STRUCTURES - NEW TOOLS FOR AN OLD PROBLEM
T.R. Schneider













































































University of Goettingen Department of Structural Chemistry Tammannstr. 4
GOETTINGEN 37077 GERMANY

Understanding macromolecular function often relies on the comparison of
different structural models of a molecule. In such a comparative analysis, the
identification of the part of the molecule that is conformationally invariant with
respect to a set of conformers is a critical step, as the corresponding subset of
atoms constitutes the reference for subsequent analysis for example by least-
squares superposition.
A method is presented that categorizes atoms in a molecule as either
conformationally invariant or flexible by automatic analysis of an ensemble of
conformers (e.g. crystal structures from different crystal forms or molecules
related by non-crystallographic symmetry). Different levels of coordinate
precision, both for different models and for individual atoms, are taken
explicitly into account via a modified form of Cruickshank's DPI [1]. and are
propagated into error-scaled difference distance matrices [2]. All pairwise
error-scaled difference distance matrices are then analyzed simultaneously
using a genetic algorithm [3].
The algorithm has been tested on several well-known examples (e.g. Aspartase
Aminotransferase, Epimerase, Immunoglobulins) and has been found to
converge rapidly to reasonable results using a standard set of parameters.
Furthermore, a criterion is suggested for testing the identity of two three-
dimensional models within experimental error without any explicit
superposition.
References
[1] Cruickshank (1999), Acta Cryst. D55, 583-601.
[2] Schneider (2000), Acta Cryst. D56, 715-721.
[3] Schneider (2002), Acta Cryst. D58, 195-208.

Keywords: LEAST-SQUARES SUPERPOSITION GENETIC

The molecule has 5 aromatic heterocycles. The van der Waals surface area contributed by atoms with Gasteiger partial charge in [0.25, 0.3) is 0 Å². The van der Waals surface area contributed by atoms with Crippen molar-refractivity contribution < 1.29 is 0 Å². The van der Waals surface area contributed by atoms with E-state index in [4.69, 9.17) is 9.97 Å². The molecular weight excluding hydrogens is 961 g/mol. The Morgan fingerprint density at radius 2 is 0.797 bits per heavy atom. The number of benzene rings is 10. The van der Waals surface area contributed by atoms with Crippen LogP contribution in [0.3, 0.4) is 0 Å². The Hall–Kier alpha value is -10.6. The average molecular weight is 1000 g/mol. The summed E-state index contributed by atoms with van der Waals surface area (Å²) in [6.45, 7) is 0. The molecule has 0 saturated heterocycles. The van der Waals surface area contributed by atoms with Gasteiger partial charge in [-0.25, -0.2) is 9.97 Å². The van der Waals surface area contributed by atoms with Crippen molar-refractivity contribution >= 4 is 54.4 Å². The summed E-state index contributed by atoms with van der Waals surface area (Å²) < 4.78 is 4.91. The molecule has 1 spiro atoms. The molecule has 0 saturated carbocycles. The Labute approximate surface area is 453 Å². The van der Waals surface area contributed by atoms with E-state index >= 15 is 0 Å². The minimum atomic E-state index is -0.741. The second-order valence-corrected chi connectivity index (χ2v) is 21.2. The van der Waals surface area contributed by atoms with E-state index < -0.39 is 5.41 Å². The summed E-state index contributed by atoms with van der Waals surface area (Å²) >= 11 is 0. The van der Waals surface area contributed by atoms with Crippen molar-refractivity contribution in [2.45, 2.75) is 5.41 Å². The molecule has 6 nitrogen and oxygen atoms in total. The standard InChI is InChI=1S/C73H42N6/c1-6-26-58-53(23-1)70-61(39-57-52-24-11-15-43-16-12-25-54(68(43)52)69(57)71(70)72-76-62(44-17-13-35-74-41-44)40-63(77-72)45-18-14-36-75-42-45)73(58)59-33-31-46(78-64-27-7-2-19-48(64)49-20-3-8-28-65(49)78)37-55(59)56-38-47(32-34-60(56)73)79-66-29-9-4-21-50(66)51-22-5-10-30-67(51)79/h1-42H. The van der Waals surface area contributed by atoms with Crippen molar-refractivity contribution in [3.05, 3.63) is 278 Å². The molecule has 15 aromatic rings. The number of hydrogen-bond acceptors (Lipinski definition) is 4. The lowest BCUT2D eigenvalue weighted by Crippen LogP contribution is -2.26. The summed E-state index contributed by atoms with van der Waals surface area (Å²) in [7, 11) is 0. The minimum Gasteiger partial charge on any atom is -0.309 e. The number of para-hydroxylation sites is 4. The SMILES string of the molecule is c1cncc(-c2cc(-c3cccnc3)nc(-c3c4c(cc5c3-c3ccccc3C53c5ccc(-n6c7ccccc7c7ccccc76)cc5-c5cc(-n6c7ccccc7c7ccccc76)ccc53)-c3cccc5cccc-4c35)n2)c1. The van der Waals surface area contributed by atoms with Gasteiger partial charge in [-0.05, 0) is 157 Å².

ALGORITHM STRUCTURE COMPARISON
Acta Cryst. (2002). A58 (Supplement), C87
FURTHER ENHANCEMENT OF SYSTER AND SYSTERPLOT, A
TOOL TO EVALUATE SYSTEMATIC ERRORS
J.M.M. Smits

R. de Gelder











































































University of Nijmegen, Inorganic Chemistry Department, Toernooiveld 1,
6525 ED Nijmegen, The Netherlands

Detailed insight into the differences between F
o
and F
c
and the underlying
reflection data as a function of measuring order,

, F
o
or position in reciprocal
space can be very helpful during the validation of a structural model. It can
show drifts and trends that may point to systematic errors related to
instrumental malfunctioning, data reduction problems, wrong absorption
correction or errors in the structural model. Therefore we continue to develop
two programs, called SYSTER and SYSTERPLOT, which together are able to
show drifts and trends of F
o
vs F
c
with respect to a large variety of variables.
SYSTER collects the data, which can be visualized by SYSTERPLOT. Not
only has the latest version of SYSTER been made more flexible, which means
that it is up to the user to decide which parameters and functions are to be used
in SYSTERPLOT, but also has their functionality been extended. Now the
programs can be used to show and evaluate diffraction data outside the Bragg
reflections, e.g. satellite or superstructure reflections, or even 'unconventional
special-purpose' powder diffraction data, e.g. to evaluate preferred orientation.
And SYSTER is no longer dependent on SHELXL output, which means that it
is less dependent on the local computational environment. The programs are
written in FORTRAN for speed and flexibility but use Visual Basic for the
GUI. They are available as Windows 95/98/ME/NT applications, a UNIX
version with an OpenGL GUI is being contemplated. The executables are
available, free of charge, from
http://www-xtal.sci.kun.nl/documents/software/syster.html
http://www.crystallography.nl/documents/software/syster.html

Keywords: SYSTEMATIC ERRORS DATA EVALUATION ERROR
VISUALIZATION